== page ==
June 26, 2007 Hypnosis is a process in which critical thinking faculties of the mind are bypassed and a type of selective thinking and perception is established. The term hypnosis was coined by Scottish physician, James Braid, using the Greek word for sleep for the technique which he pioneered as a surgical anaesthetic. Last week a university study presented to the European Neurological Society meeting in Rhodos demonstrated that hypnosis can offer significant reduction in pain awareness without any effect on non-painful aspects of the subject's perception. Using functional magnetic resonance imaging to measure brain activity, the studies found hypnosis reduced acute pain perception by about a third.
The ways in which hypnosis may reduce a patient's sensitivity to painful stimuli at the level of neuron activity has not been well understood. A study by teams of researchers at the Universities of Liège in Belgium and Copenhagen, Denmark, has now demonstrated that hypnosis can offer significant reduction in pain awareness without any effect on non-painful aspects of the subject's perception. Hypnosis is most effective in altering perception of acute pain, experts reported at the 17th Meeting of the European Neurological Society from June 16 to 20 in Rhodos (Greece).
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The study used 13 healthy subjects and tested them twice, once in a normal state and once while hypnotised. During the two sessions functional magnetic resonance imaging, which traces which regions of the brain are active at a given moment, was used to observe how pain was registered at the level of neural mechanisms. Each participant received 200 laser stimuli in increasing intensity on the left hand. They were asked to rate their sensations from no pain perception, on a five point scale, to intense pain. The results then underwent statistical parametrical mapping, which allows researchers to screen out background neural activity from the brain scans and highlight neuron activity related solely to the area under investigation, in this case neural response to pain stimuli.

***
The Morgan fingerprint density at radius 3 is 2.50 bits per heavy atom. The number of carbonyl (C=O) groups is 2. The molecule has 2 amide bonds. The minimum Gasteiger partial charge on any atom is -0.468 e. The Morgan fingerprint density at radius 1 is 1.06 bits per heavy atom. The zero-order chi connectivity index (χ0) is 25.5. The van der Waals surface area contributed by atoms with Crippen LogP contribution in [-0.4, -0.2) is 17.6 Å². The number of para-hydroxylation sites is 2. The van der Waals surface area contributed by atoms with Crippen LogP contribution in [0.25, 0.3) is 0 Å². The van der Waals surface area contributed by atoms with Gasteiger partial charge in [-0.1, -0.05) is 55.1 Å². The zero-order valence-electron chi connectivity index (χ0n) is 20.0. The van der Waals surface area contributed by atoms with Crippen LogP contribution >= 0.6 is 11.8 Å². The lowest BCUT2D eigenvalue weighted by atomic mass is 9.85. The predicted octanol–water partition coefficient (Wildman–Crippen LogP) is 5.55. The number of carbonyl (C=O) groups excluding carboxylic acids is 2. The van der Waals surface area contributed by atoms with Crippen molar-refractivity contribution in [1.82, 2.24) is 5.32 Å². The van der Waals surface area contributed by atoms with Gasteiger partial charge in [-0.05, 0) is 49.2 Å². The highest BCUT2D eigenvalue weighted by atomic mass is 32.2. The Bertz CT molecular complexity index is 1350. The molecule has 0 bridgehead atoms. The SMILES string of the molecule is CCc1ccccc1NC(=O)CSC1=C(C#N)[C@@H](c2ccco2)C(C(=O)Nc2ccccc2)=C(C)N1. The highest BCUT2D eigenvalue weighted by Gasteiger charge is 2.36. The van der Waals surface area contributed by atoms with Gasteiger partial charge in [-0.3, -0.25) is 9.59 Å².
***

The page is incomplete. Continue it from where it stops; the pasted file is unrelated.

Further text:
“Perception of intense pain was significantly altered while participants were under hypnosis”, says Dr. Steven Laureys from the Coma Science Group, University of Liège. “Measured by brain activity, hypnosis reduced acute pain perception by about a third. However for levels of pain at the low end of the scale, hypnosis barely altered perception of the stimuli.”
The map of the brain scans allowed the research teams to identify which areas of the brain were affected in the hypnotic state. It appears that pain continues to be registered in what is known as the primary somatosensory cortex, which is the the main sensory receptive area for the sense of touch in the brain, in the hypnotised state. Other areas of the brain involved in pain perception such as the anterior cingulate gyrus, which allows sensory stimuli to trigger appropriate physical reactions and affect emotions, areas governing the processing of new memories or the links between emotion and sense perception, were shown to respond to stimuli significantly less in the hypnotic state, as compared to the normal state.
Dr. Laureys: “We were able to demonstrate clearly at the level of neural mechanisms that hypnosis has actual effects in reducing pain perception.”